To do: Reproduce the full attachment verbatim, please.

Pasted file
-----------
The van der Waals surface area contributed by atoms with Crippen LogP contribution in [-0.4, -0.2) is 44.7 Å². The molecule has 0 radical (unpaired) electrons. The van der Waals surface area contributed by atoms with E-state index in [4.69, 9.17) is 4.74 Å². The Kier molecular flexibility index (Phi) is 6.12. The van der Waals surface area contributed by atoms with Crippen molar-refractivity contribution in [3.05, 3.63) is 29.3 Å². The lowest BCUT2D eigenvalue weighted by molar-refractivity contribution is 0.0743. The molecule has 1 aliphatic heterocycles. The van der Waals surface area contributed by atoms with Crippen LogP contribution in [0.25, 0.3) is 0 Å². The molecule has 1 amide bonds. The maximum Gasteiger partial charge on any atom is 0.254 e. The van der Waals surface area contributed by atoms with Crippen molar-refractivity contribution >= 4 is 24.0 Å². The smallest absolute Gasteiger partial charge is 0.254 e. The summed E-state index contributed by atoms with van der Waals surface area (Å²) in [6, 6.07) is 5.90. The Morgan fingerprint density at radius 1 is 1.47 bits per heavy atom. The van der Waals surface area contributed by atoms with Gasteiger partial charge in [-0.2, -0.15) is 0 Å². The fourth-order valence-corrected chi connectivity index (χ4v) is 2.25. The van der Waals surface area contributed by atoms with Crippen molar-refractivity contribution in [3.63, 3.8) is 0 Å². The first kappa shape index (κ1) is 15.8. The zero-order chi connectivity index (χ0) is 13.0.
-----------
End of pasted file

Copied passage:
The van der Waals surface area contributed by atoms with Crippen LogP contribution in [-0.4, -0.2) is 44.7 Å². The molecule has 0 radical (unpaired) electrons. The van der Waals surface area contributed by atoms with E-state index in [4.69, 9.17) is 4.74 Å². The Kier molecular flexibility index (Phi) is 6.12. The van der Waals surface area contributed by atoms with Crippen molar-refractivity contribution in [3.05, 3.63) is 29.3 Å². The lowest BCUT2D eigenvalue weighted by molar-refractivity contribution is 0.0743. The molecule has 1 aliphatic heterocycles. The van der Waals surface area contributed by atoms with Crippen LogP contribution in [0.25, 0.3) is 0 Å². The molecule has 1 amide bonds. The maximum Gasteiger partial charge on any atom is 0.254 e. The van der Waals surface area contributed by atoms with Crippen molar-refractivity contribution >= 4 is 24.0 Å². The smallest absolute Gasteiger partial charge is 0.254 e. The summed E-state index contributed by atoms with van der Waals surface area (Å²) in [6, 6.07) is 5.90. The Morgan fingerprint density at radius 1 is 1.47 bits per heavy atom. The van der Waals surface area contributed by atoms with Gasteiger partial charge in [-0.2, -0.15) is 0 Å². The fourth-order valence-corrected chi connectivity index (χ4v) is 2.25. The van der Waals surface area contributed by atoms with Crippen molar-refractivity contribution in [3.63, 3.8) is 0 Å². The first kappa shape index (κ1) is 15.8. The zero-order chi connectivity index (χ0) is 13.0.